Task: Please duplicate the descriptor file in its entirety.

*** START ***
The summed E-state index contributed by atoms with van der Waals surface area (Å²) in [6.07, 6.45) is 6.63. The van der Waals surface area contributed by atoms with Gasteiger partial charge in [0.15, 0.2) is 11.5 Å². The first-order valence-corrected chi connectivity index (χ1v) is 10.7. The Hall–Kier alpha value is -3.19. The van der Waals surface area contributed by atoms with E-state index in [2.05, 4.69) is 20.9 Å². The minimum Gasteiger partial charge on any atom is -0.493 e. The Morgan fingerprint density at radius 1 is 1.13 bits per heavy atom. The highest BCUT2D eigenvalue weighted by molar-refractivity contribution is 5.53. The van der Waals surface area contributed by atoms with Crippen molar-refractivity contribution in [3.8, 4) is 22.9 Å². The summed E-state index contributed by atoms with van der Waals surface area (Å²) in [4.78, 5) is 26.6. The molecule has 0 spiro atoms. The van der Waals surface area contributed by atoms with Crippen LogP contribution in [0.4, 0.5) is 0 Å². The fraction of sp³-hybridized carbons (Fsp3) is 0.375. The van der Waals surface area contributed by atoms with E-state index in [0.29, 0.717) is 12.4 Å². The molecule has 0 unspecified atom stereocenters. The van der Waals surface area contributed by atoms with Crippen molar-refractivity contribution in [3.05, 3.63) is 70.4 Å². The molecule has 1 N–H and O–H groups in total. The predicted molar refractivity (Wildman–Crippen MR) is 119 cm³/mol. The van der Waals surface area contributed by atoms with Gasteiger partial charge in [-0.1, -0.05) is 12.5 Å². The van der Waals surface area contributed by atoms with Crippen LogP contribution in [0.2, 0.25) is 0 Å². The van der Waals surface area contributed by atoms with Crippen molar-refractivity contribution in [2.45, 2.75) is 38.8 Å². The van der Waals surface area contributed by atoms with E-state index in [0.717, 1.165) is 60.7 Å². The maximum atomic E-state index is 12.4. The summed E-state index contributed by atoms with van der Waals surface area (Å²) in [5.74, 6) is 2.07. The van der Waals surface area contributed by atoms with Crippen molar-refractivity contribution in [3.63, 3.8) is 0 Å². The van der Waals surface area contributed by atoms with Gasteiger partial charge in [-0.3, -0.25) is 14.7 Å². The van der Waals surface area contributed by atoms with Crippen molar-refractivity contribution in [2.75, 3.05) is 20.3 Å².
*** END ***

The summed E-state index contributed by atoms with van der Waals surface area (Å²) in [6.07, 6.45) is 6.63. The van der Waals surface area contributed by atoms with Gasteiger partial charge in [0.15, 0.2) is 11.5 Å². The first-order valence-corrected chi connectivity index (χ1v) is 10.7. The Hall–Kier alpha value is -3.19. The van der Waals surface area contributed by atoms with E-state index in [2.05, 4.69) is 20.9 Å². The minimum Gasteiger partial charge on any atom is -0.493 e. The Morgan fingerprint density at radius 1 is 1.13 bits per heavy atom. The highest BCUT2D eigenvalue weighted by molar-refractivity contribution is 5.53. The van der Waals surface area contributed by atoms with Crippen molar-refractivity contribution in [3.8, 4) is 22.9 Å². The summed E-state index contributed by atoms with van der Waals surface area (Å²) in [4.78, 5) is 26.6. The molecule has 0 spiro atoms. The van der Waals surface area contributed by atoms with Crippen LogP contribution in [0.4, 0.5) is 0 Å². The fraction of sp³-hybridized carbons (Fsp3) is 0.375. The van der Waals surface area contributed by atoms with E-state index in [0.29, 0.717) is 12.4 Å². The molecule has 0 unspecified atom stereocenters. The van der Waals surface area contributed by atoms with Crippen molar-refractivity contribution in [3.05, 3.63) is 70.4 Å². The molecule has 1 N–H and O–H groups in total. The predicted molar refractivity (Wildman–Crippen MR) is 119 cm³/mol. The van der Waals surface area contributed by atoms with Gasteiger partial charge in [-0.1, -0.05) is 12.5 Å². The van der Waals surface area contributed by atoms with Crippen LogP contribution in [0.2, 0.25) is 0 Å². The van der Waals surface area contributed by atoms with Crippen molar-refractivity contribution in [2.45, 2.75) is 38.8 Å². The van der Waals surface area contributed by atoms with E-state index in [0.717, 1.165) is 60.7 Å². The maximum atomic E-state index is 12.4. The summed E-state index contributed by atoms with van der Waals surface area (Å²) in [5.74, 6) is 2.07. The van der Waals surface area contributed by atoms with Crippen molar-refractivity contribution in [3.63, 3.8) is 0 Å². The van der Waals surface area contributed by atoms with Gasteiger partial charge in [-0.3, -0.25) is 14.7 Å². The van der Waals surface area contributed by atoms with Crippen molar-refractivity contribution in [2.75, 3.05) is 20.3 Å².